The Mining Commission issued a public notice on 17 July 2018, calling for mining licence holders to submit their local content plans to the Mining Commission. The call is in line with the requirements of the Mining (Local Content) Regulations, 2018 (the "Regulations").
Licence holders are obliged, under the Mining Act, 2010 and the Regulations, to ensure that local content is a component of their mining activities and are required to prepare and submit a local content plan for approval by the Mining Commission. In terms of the Regulations, the local content plan is required to have sub-plans relating to procurement of goods and services, employment and training, research and development and technology transfer. In addition, licence holders are, after commencement of mining activities, obliged to submit to the Mining Commission an annual local content performance report, within 45 days of the beginning of each year.
In particular, the local content plan must indicate what arrangements are in place that give preference to procurement of local goods and services, the employment of citizens and a training plan for employees who are citizens. Contractors and sub-contractors to be engaged by licence holders must qualify for purposes of the local content requirements, which includes at least 25% local equity participation in the company providing good or services. In the case of goods not available in Tanzania, and that are supplied by a foreign company, the foreign company is obliged to incorporate a local entity, which must offer at least 25% of its equity to individuals who are citizens, or in the case of a corporate entity, whose shares are fully owned by citizens.
Other local contents requirements include an obligation to place insurance only with local insurers whose principal offices are located in Tanzania. This requirement applies to procurement of legal and financial services as well, which means that such services can only be procured from firms that are fully owned by Tanzanians with the principal office located in Tanzania. In respect of insurance, there is an exemption process in the event that there is need to procure offshore insurance services.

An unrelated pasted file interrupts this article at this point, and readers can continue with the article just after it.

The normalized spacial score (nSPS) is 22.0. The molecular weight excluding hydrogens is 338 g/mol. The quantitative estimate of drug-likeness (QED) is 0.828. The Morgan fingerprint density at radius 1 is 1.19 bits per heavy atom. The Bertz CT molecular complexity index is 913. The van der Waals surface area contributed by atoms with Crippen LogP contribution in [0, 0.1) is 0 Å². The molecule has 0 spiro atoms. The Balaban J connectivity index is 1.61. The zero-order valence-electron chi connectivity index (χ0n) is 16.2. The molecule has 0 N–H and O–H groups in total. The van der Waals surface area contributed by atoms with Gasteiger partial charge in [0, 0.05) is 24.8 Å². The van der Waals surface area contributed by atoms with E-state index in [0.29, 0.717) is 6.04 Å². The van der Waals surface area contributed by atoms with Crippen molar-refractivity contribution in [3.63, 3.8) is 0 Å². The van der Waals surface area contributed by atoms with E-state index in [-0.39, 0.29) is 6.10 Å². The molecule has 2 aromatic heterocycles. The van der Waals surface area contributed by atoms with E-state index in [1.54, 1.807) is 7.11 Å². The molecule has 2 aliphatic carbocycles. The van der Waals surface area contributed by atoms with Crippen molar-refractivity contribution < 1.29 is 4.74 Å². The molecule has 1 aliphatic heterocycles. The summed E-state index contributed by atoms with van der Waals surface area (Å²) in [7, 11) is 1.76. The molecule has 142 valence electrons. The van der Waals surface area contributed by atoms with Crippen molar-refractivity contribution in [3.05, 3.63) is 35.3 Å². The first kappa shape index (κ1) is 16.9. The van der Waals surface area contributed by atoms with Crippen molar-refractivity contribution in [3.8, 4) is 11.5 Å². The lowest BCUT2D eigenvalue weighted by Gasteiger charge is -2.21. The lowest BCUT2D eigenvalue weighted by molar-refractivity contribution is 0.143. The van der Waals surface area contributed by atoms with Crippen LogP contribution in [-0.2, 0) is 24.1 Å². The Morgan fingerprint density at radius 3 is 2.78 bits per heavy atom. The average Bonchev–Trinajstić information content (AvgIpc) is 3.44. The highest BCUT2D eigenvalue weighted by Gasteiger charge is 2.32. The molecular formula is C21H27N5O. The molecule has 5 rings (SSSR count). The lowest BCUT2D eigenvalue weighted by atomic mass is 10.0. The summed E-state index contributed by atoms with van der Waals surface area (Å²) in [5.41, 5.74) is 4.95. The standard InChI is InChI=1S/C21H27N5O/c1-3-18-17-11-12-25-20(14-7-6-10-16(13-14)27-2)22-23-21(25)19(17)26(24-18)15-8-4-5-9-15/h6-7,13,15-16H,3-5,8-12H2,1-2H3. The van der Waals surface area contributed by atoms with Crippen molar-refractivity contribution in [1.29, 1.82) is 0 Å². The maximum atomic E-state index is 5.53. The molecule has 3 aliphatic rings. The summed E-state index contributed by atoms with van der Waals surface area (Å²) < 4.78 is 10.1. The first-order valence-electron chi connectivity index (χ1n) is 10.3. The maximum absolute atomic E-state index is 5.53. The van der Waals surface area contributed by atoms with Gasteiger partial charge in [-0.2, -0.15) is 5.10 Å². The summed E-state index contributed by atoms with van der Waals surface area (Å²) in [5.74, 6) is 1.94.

The Mining Commission has published guidelines for the submission of a local content plan, the Mining Commission (Guideline for Submission of Local Content) Plan, which prescribes the form and content of the local content plan. The guidelines contain a declaration to be signed by two directors, under seal, stating that first consideration will be given to goods and services available in Tanzania and employment and training of Tanzanians, and giving details of the licence holder and details concerning the sub-plans.
The Mining Commission has also provided for the form and terms of an integrity pledge, which must be signed by applicants of mining licences as well as those already holding mining licences under seal or the signature of one director, duly witnessed by a notary public. The integrity pledge is defined as a formal and concrete expression of commitment by a mineral rights holder to abide by ethical business practice and support the national stand against corruption.
ENSafrica will be hosting a seminar for an in-depth look at the provisions of local content requirements during the course of August 2018, and will keep you posted on further details.
The content of this article is intended to provide a general guide to the subject matter. Specialist advice should be sought about your specific circumstances.